Fitness training is becoming more and more accessible and there is a wider variety of workout types for anyone. For those people who have not yet found a type of training that hooks them, functional training exercises They can be an excellent alternative.
It is a type of exercise whose methodology is based on exercising by lifting the weight of your own body.
Through this type of training, the exercise becomes simple and easy; the routines can be carried out at home or in any open space. Functional training consists of performing classic movements, such as jumps, squats, planks, etc… where all the muscles of the body are involved, with an appropriate number of repetitions and time to create specific rest intervals.
The attractiveness of this type of training is that with the weight of the body the appropriate force can be applied to each exercise and the more movements are made, the faster the intensity increases and the faster a good physical condition can be achieved.
Who can practice functional training exercises?
Functional training is suitable for all fitness levels. Whether you are a beginner, intermediate, or advanced, this type of training can take you out of your comfort zone; all that is required is to do the movements correctly and consistently.
For people who are already in good shape, sessions with plyometrics (more explosive exercises) can be added, in this way the intensity and strength of the lower body will be greatly increased.
This program includes a wide variety of exercises, some very basic and others where a certain degree of difficulty is applied progressively. A simple routine is proposed below, with 5 movements of functional training to be practiced at least 4 days a week. Each exercise can be performed at different levels, depending on the physical condition of the individual.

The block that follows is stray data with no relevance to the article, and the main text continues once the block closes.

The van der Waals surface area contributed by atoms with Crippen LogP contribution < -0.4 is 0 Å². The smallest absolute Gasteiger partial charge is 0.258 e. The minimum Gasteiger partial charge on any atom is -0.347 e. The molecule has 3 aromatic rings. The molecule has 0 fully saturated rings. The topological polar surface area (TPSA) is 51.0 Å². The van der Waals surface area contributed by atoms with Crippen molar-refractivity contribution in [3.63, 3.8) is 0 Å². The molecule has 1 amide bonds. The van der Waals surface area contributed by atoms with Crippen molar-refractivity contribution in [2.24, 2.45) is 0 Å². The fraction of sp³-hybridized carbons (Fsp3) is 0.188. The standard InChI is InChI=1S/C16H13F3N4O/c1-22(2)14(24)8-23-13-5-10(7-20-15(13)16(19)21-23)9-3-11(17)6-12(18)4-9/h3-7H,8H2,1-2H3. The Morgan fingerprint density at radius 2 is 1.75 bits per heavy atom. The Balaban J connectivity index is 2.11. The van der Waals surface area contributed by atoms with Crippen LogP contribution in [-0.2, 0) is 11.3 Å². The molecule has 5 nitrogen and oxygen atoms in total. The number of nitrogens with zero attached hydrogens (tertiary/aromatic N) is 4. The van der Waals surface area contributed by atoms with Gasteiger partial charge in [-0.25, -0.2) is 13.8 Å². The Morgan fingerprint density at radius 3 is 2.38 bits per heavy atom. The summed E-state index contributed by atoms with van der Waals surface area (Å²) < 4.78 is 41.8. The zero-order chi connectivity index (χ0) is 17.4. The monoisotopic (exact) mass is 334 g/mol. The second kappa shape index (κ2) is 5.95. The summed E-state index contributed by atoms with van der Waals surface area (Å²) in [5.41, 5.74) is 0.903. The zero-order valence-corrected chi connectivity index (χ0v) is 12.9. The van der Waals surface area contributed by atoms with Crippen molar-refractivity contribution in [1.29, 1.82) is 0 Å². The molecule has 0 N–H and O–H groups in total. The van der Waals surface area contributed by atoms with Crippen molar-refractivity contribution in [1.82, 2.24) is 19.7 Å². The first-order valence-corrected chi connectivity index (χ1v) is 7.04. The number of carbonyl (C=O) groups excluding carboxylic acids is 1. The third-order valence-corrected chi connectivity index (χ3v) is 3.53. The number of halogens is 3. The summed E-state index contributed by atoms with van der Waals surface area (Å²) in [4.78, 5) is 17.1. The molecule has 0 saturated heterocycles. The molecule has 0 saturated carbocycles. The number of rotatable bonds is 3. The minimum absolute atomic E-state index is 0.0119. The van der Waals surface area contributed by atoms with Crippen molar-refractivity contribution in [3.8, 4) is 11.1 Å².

- Feet together and arms on each side, along the body.
- Slightly bend your knees and jump at the same time, raising your arms to the sky.
Squatting (to exercise thighs and buttocks)
- Stand with your feet shoulder-width apart and your arms relaxed at your sides and squat down.
- To do this exercise correctly, you will need to bend your knees and lower yourself to simulate sitting on a chair.
- Keep your knees in line with your ankles, they should never go past your toes.
- Keep your back straight and avoid excessive leaning forward.
- Move down until your thighs are parallel to the ground.
- Step back to return to the starting position.
Plank (To work abs, lower back, chest and shoulders)
- Plank position to start.
- Keep your arms straight with your hands below your shoulders.
- Squeeze your glutes and contract your abdominal muscles.
- Try to maintain the position and remain static isometrically.
Lunge with or without dumbbells (To exercise glutes, quads, hamstrings and calves)
- Stand with your feet hip-width apart, your weight on your heels, and your hands on your hips.
- Take a step forward with your right leg, bending your knees. The right thigh should be parallel to the ground, while the left leg should be perpendicular; the left heel should be lifted off the ground.
- Return to the starting position, pushing off the front of your right foot.
- Repeat with the left leg.
Walking or running on the floor (exercises chest, shoulders, lower back, and core)
- Plank position with feet hip-width apart.
- Bend your right knee and bring it forward as close to your hands as possible.
- Bring your right foot back and repeat with your left foot.
Beginner: 10 repetitions of each movement or 30 seconds of execution for each movement, resting 10 seconds between each exercise. Repeat every 3 times or more.
Intermediate: 30 repetitions of each movement or 45 seconds of execution for each movement, resting 10 seconds between each exercise. Repeat every 3 times or more.
Advanced: 45 repetitions of each movement or 1 minute of performance for each movement, resting 10 seconds between each exercise. Repeat every 3 times or more.
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